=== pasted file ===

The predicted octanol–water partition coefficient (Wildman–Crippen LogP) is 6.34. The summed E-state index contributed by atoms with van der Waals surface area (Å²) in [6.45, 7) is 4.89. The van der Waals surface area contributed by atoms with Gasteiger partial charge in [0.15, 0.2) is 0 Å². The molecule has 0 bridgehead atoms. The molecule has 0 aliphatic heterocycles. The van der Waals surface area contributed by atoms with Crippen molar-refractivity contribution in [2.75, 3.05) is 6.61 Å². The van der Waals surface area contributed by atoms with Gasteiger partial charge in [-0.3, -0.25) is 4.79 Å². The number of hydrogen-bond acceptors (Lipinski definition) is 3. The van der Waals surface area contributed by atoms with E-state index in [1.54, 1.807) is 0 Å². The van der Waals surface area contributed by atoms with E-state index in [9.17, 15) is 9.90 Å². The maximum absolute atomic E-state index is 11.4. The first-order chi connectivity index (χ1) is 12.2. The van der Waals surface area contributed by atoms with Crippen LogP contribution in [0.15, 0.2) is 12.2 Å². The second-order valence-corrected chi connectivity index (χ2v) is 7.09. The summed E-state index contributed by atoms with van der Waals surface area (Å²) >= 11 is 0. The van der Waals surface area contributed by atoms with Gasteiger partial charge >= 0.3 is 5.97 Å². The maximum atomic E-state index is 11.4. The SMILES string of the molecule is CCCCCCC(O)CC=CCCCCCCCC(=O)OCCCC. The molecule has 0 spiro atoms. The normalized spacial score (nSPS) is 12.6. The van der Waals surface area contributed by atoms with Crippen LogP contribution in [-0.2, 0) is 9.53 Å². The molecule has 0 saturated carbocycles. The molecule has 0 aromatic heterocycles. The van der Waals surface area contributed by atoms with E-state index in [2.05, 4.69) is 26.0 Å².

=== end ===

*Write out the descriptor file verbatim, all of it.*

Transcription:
The predicted octanol–water partition coefficient (Wildman–Crippen LogP) is 6.34. The summed E-state index contributed by atoms with van der Waals surface area (Å²) in [6.45, 7) is 4.89. The van der Waals surface area contributed by atoms with Gasteiger partial charge in [0.15, 0.2) is 0 Å². The molecule has 0 bridgehead atoms. The molecule has 0 aliphatic heterocycles. The van der Waals surface area contributed by atoms with Crippen molar-refractivity contribution in [2.75, 3.05) is 6.61 Å². The van der Waals surface area contributed by atoms with Gasteiger partial charge in [-0.3, -0.25) is 4.79 Å². The number of hydrogen-bond acceptors (Lipinski definition) is 3. The van der Waals surface area contributed by atoms with E-state index in [1.54, 1.807) is 0 Å². The van der Waals surface area contributed by atoms with E-state index in [9.17, 15) is 9.90 Å². The maximum absolute atomic E-state index is 11.4. The first-order chi connectivity index (χ1) is 12.2. The van der Waals surface area contributed by atoms with Crippen LogP contribution in [0.15, 0.2) is 12.2 Å². The second-order valence-corrected chi connectivity index (χ2v) is 7.09. The summed E-state index contributed by atoms with van der Waals surface area (Å²) >= 11 is 0. The van der Waals surface area contributed by atoms with Gasteiger partial charge >= 0.3 is 5.97 Å². The maximum atomic E-state index is 11.4. The SMILES string of the molecule is CCCCCCC(O)CC=CCCCCCCCC(=O)OCCCC. The molecule has 0 spiro atoms. The normalized spacial score (nSPS) is 12.6. The van der Waals surface area contributed by atoms with Crippen LogP contribution in [-0.2, 0) is 9.53 Å². The molecule has 0 saturated carbocycles. The molecule has 0 aromatic heterocycles. The van der Waals surface area contributed by atoms with E-state index in [2.05, 4.69) is 26.0 Å².